Mononucleosis is transmitted primarily by oral contact with exchange of saliva—hence its popular name, “the kissing disease.” The incubation period is thought to be about 30 to 40 days. The disease incapacitates individuals for varying periods of time; some affected people are physically fit for normal activities within two or three weeks, while others remain ill for as long as two months.


Mononucleosis is caused by the epstein-barr virus, a member of the herpes virus family. The disease develops if the virus is encountered for the first time at an age when the response of the body’s immune system is most vigorous (that is, during adolescence and early adult life). The peak incidence of the illness occurs around the ages of 15 and 17.

Mono is contagious, although less so than the common cold. EBV passes from person to person primarily through contact with saliva. Kissing and sharing food, drinks, or utensils commonly spread the virus. Although EBV is present in the respiratory tract * , it usually is not transmitted by coughing or sneezing. Some people will become sick and be able to spread the virus for weeks, especially those who are infected but do not feel sick and pass the virus to others without realizing it. The virus usually remains inactive after the first infection, but some people may spread it from time to time throughout their life.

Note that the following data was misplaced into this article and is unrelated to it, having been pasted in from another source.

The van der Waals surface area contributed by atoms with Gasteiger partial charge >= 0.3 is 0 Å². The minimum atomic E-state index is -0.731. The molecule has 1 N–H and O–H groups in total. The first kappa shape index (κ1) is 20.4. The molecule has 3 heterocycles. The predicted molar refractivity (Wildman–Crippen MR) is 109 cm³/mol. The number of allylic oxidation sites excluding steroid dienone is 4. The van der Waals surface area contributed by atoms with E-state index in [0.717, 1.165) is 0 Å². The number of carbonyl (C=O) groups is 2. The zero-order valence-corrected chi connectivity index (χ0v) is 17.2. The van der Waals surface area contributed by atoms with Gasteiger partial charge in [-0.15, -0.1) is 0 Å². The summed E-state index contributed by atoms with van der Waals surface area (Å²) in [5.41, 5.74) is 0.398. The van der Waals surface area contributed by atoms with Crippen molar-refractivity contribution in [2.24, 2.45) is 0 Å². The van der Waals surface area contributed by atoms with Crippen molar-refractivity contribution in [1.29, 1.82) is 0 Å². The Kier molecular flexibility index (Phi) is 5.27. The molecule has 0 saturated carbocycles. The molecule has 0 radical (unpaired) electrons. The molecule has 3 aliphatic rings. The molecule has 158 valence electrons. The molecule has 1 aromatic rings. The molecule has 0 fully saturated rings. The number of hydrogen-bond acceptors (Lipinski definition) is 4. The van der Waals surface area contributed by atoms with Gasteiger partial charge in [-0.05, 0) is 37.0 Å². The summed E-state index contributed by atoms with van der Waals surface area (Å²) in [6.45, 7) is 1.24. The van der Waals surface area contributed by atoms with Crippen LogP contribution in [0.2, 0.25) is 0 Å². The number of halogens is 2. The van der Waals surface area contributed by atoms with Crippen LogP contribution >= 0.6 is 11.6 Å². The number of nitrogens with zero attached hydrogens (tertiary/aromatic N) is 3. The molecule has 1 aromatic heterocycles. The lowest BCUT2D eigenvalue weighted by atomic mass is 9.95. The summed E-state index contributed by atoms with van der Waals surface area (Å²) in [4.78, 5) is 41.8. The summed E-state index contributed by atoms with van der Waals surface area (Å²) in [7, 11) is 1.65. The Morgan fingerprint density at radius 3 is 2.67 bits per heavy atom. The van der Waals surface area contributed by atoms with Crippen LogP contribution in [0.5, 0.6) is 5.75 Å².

Risk Factors

The following factors can raise your risk for developing mono –

  • Age- Mono is most common among people ages 15 to 24. After age 35, the rate is low.
  • Blood transfusion
  • Weakened immune system


Mono is most commonly characterized by the following symptoms –

  • Sore throat
  • Fatigue
  • Swollen glands (enlarged lymph nodes) in the neck and possibly elsewhere

Additional symptoms may also be present, including –

  • Fever
  • Headache
  • Nausea
  • Muscle aches
  • Rash
  • Enlarged spleen (the organ that lies under the left-side of the rib cage)

The time between when a person is exposed to mono and when symptoms appear is around 30 to 50 days. Fever and sore throat usually go away first, but fatigue and lymph node swelling may last for one to two months. Mono is most contagious during this first period, when the fever and sore throat are present.


Severe complications are uncommon. They may include anemia, problems with the central nervous system or liver, rupture of the spleen, or inflammation of the heart. People who have had mononucleosis are at incresed risk of developing multiple sclerosis (MS).


There is no cure for mono, but your health care provider may prescribe the following medications to treat your symptom

  • Treating secondary infections – Occasionally, a streptococcal (strep) infection accompanies the sore throat of mononucleosis. Patients may also develop a sinus infection or an infection of the tonsils (tonsillitis).
  • Risk of rash with some medications – Amoxicillin and other penicillin derivatives aren’t recommended for people with mononucleosis. In fact, some people with mononucleosis who take one of these drugs may develop a rash. The rash, however, doesn’t necessarily mean that they’re allergic to the antibiotic. If needed, other antibiotics that are less likely to cause a rash are available to treat infections that may accompany mononucleosis.
  • Self Help
    • Rest
    • Eating healthy foods
    • Drinking lots of fluids

Alternative Treatment